By Abiose Adelaja Adams, Lagos

Ahead of Saturday’s general elections, the Kudirat Initiative for Democracy, KIND, in conjunction with the Women’s International League for Peace and Freedom, WILPF, has set up ten women’s situation rooms across ten states to enable election observers as well as the general public report any forms of electoral violence especially as regards women participation in the electoral process.

The program manager for KIND, Olubunmi Shonde made this known to a group of women election monitors, the media and students, at a meeting tagged “Townhall Meeting on Election Observation” in Lagos on Tuesday.

“What we hope to achieve with the Women’s Situation Room is to monitor the election, at real time, with a gender eye. We also want to have an aggregate of data in this election concerning women, pre, during and post elections,” Shonde said.

According to her, the project, funded by the United Nations Women in partnership with Democratic Governance for Development programme, has trained 300 women observers, with 30 in each of the ten states.

Explaining the reach of the projecr, she said, “This is a pilot project. It is the first of its kind even in Africa. We have had CSO, Civil Society Organization, situation rooms in the past, but none of it has really focused on how it affects women; even all over West Africa. So this is the first time. What we have is just to start off.”

A participant at the meeting, Adeola Ogungbemi, the executive director of Volunteer Corp and one of the 30 observers in Lagos, remarked that a lot of women are often disenfranchised during elections.

“What is often observed is that women are disenfranchised during elections because they have to care for their children. For instance maybe she has a baby at home and is unable to stay in the queue for such a long time. She may miss out on some voting exercise,” she observed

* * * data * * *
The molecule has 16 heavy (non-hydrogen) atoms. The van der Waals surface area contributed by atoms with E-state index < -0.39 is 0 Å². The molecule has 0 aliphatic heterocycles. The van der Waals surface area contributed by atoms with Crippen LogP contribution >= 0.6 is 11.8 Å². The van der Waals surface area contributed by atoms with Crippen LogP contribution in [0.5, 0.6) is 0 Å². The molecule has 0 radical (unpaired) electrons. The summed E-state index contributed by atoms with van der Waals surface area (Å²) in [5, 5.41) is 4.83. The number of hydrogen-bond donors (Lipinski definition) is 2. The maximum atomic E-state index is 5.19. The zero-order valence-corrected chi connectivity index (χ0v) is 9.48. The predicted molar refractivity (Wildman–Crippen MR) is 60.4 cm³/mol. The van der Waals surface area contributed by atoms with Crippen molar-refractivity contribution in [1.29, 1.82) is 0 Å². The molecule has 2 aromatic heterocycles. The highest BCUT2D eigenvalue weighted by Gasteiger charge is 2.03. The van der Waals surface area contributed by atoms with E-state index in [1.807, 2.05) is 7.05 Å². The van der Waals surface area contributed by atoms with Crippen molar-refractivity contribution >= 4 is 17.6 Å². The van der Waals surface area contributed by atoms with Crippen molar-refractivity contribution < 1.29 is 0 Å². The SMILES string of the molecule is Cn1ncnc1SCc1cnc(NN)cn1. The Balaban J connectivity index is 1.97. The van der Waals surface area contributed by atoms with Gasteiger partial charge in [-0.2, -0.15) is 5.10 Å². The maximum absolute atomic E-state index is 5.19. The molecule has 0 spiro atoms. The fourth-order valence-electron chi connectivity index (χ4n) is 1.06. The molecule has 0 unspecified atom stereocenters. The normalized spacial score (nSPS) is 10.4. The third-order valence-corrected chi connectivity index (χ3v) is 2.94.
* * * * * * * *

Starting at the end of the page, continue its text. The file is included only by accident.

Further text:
The team leader for the observers monitoring the polls in Ikorodu and Epe local government areas of Lagos Titilayo Adekunle agreed with this position.

“If a woman has children, where will she plan to put them if she wants to vote. Will she take them to polling centres? These are the situations we want to report. And we are not doing it for just women alone, but we are looking at gender as it affects both male and female too.”

About 74 millionm people were registered voters in the 2011 election according to the Independent National Electoral Commission, INEC, but the percentage of women that voted is not known.

“This is the kind of data we are trying to get in this election,” Shonde stated.

She added the international best practice is for there to be a separate queue for pregnant women, mothers of young children, nursing mothers and the elderly as they may not be able to stand for long in the sun on a queue to vote.

The INEC chairman has only said that there would be separate queues for persons with disabilities, including albinos, who might not be able to stay out in the sun for a long period of time.

However, on the Frequently Asked Questions section of INEC’s website, there is only a mention of separate queues – for cultural reasons.



    Thus, the answer to the 143rd question, which is on whether there should be separate queues is “Yes. Where culture does not allow men and women to mix in a queue.”

    The situation rooms are set up in Lagos, Benue, Anambra, Enugu, Rivers, Plateau, Kaduna, Gombe and the Federal Capital Territory, FCT.

    Shonde also made known that hotlines to the public to report situations as well as a website will be officially opened on Wednesday in a ceremony in Abuja where all ten state observers will gather.

    “As soon as violence is spotted in any state, the ‘why is it happening’, the ‘who is causing it’ and ‘how it affects women’ will be reported,” she said.

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